Abolish the methadone clinic system


There are many pathways to recovery from opioid addiction and misuse. One is the abstinence-only 12-step methodology;  another would be evidence-based SMART Recovery. The most medical of these pathways are the medication- assisted treatments using methadone, buprenorphine and the controversial naltrexone. But it has been established scientifically, by Case Western Reserve University, that the best of these three medical treatments is methadone. (tinyurl.com/3frtdxnz)

Much has been written about the necessity of methadone in addiction treatment, as can be seen in previous articles published in Workers World newspaper.  What has not been covered in the past, however, is the movement by methadone patients, loved ones, and some addiction researchers to liberate methadone from the grip of the methadone clinic system.

The clinic system serves as a system of social control for the capitalists seeking to maintain the status quo in order to both preserve profits and punish drug users and drug addicts for their perceived sins. The clinic system needs to be utterly destroyed if the drug epidemic is to be defeated.

The system punishes people who use methadone. It forces them into waking at early hours in the morning to receive methadone; forces them to line up indoors and outdoors leading to stigmatization of methadone users; and some patients are forced into observed consumption.

These issues lead to early dropout from methadone maintenance programs which can cause problems including overdose or HIV (human immunodeficiency virus) seroconversion.  People who drop out tend to return to using heroin, painkillers, fentanyl and other opioids.

Abolish the clinic system

There are many solutions to the question of what can be done to prevent methadone maintenance dropouts. All point back to the most basic: abolition of the methadone maintenance clinic system. Even the material cost of methadone – how much it costs to maintain a patient on methadone – would decrease if the system were abolished.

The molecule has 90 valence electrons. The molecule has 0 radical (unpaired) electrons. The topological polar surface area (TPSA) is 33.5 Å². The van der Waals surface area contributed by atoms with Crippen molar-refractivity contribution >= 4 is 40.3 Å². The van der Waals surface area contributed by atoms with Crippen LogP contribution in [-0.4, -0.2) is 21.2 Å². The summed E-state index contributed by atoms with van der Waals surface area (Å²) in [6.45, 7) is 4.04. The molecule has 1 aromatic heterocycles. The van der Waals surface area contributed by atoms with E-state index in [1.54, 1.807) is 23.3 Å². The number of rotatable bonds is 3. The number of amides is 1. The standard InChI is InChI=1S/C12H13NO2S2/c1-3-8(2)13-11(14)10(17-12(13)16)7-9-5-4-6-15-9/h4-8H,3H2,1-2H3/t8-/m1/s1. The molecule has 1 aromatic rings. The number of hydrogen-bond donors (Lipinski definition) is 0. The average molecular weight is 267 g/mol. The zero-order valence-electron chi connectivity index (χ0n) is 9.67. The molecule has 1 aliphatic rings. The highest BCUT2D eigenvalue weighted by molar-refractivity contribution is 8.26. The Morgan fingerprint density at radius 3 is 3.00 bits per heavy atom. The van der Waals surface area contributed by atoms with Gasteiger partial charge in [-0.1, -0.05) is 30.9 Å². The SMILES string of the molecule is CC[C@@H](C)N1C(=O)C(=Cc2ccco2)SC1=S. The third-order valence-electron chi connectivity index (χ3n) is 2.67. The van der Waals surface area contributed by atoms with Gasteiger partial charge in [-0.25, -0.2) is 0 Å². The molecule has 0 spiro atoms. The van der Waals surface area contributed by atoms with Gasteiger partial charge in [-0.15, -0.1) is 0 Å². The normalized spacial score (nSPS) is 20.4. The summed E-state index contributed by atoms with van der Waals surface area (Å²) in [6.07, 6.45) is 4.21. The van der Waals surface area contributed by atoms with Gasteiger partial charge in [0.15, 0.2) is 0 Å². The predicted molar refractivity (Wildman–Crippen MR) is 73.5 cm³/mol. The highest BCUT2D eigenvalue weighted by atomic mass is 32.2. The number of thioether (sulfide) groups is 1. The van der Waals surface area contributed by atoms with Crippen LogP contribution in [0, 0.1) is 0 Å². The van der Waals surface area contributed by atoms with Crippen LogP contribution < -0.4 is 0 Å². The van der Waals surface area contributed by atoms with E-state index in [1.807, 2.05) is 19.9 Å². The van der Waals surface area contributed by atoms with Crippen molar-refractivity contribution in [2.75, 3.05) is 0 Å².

For a medication under capitalism, the cost of methadone is less than for many other medications. Most of the costs stem from the clinic system: transportation to the clinic, weekly doctors’ appointments, weekly, group therapy, and other in-person therapies.

This can be seen in cities like Philadelphia, where anti-drug user forces draw battle lines as to where they want or do not want facilities established for drug users to get help. It can especially be seen in rural areas, where the drug epidemic ravages in silence, and where it can take hours to get to a clinic on time, adding to the already inconvenient hours of when the methadone clinics are open.

Studies have shown that for patients in rural areas, pharmacy-based methadone distribution would serve those populations well. However, the government has responded by claiming methadone shouldn’t be made available through pharmacies just because some patients are not responding well to buprenorphine, which is available at pharmacies.

Challenging the status quo

Organizations dedicated to the liberation of methadone and the abolition of the clinic system have come together, as the opioid abuse epidemic rages and continues to worsen, to persuade the U.S. government into ending the system. These groups include the National Coalition to Liberate Methadone and the National Survivors’ Union (formerly called the Urban Survivors’ Union, a drug user union in the U.S.).

The National Coalition to Liberate Methadone has published several documents, challenging both the government and the American Association for the Treatment of Opioid Dependence – a lobby organization for the methadone clinic cartels that defends their poor public policy on methadone.